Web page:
Poster presented at the College on Problems of Drug Dependence (CPDD) annual meeting, San Diego, CA, June 15-20, 2013.
Gerald Cochran, PhD (Johns Hopkins University School of Medicine, MA Node), Maxine L. Stitzer, PhD (Johns Hopkins University School of Medicine, MA Node), Edward V. Nunes, MD (Columbia University School of Medicine, GNY Node), Mei-Chen Hu, PhD (Columbia University School of Medicine, GNY Node), Aimee N. C. Campbell, PhD, MSW (Columbia University School of Medicine, GNY Node).
A positive drug test at start of treatment predicts poor outcomes for stimulant users. But very limited information is available regarding the characteristics of these patients or the significance of early treatment drug use versus abstinence for those with other drug problems. Baseline data from a National Drug Abuse Treatment Clinical Trials Network study (protocol CTN-0044, "Web Delivery of Evidence-Based, Psychosocial Treatment for Substance Use Disorders") was used to explore these questions. Adults (N=494) presenting for outpatient psychosocial counseling treatment at 10 regionally diverse community treatment sites who agreed to participate in a randomized clinical trial of a new web-based psychosocial intervention were classified according to the primary problem drug they identified at treatment entry. Participants were further categorized as positive or negative for their primary drug at study baseline based on: self-reported recent alcohol use or urinalysis testing of marijuana, cocaine/other stimulants, and opiates. Drug negative and positive subgroups did not differ on demographic variables, but consistent with urine testing data, they differed on self-reported recent drug use. A smaller proportion of alcohol negative (20%) than positive (50%) participants' urine tested positive for one or more secondary drugs. Similarly, 18% of drug negative vs. 51% of drug positive cocaine/other stimulants users had evidence of using one or more secondary drugs. Recent 12-step involvement was reported by 69% and 40% of negative vs. positive alcohol users and by 74% and 49% of negative vs. positive cocaine/other stimulants users.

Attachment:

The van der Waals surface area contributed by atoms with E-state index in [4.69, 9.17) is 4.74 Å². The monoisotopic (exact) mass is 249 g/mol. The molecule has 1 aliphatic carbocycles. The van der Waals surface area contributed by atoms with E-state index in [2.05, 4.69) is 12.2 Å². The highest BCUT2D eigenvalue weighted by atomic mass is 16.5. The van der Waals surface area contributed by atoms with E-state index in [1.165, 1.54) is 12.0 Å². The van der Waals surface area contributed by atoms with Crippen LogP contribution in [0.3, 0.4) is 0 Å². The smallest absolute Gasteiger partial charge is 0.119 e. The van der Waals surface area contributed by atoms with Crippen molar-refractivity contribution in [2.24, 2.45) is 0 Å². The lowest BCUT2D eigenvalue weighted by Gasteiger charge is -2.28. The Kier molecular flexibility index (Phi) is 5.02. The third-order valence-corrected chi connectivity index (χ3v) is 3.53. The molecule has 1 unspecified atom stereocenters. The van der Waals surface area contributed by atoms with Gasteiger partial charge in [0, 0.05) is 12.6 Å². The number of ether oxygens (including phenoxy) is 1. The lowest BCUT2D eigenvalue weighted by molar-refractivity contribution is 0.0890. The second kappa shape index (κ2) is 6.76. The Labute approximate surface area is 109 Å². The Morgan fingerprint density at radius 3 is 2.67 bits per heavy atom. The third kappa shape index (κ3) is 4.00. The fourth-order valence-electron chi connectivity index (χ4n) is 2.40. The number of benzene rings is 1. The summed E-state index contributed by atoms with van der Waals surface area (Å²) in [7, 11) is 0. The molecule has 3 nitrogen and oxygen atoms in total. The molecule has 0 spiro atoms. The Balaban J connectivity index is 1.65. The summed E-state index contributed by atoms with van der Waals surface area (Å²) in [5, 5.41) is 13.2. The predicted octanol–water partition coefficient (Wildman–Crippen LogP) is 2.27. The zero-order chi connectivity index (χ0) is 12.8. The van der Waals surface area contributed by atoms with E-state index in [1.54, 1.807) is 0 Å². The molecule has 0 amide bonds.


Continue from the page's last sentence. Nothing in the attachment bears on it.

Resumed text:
Conclusions: Early treatment of drug abstinence is common across all classes of primary drugs. Those abstaining from their primary drug are less likely to be actively using a secondary drug and more likely to be involved with a 12-step program at treatment entry. These findings suggest individual behavioral differences at treatment start that could inform treatment planning. (Poster, PDF, English, 2013)
Keywords: Alcohol | Baseline data | Behavior therapy | Cocaine | CTN platform/ancillary study | Heroin | Internet counseling | Marijuana | Prescription-type opiates | Stimulant abuse | Therapeutic Education System (TES) | Twelve-step programs | College on Problems of Drug Dependence (CPDD) annual meeting, 2013
Document No: 1009
Submitted by Gerald Cochran, PhD, MA Node, 7/3/2013.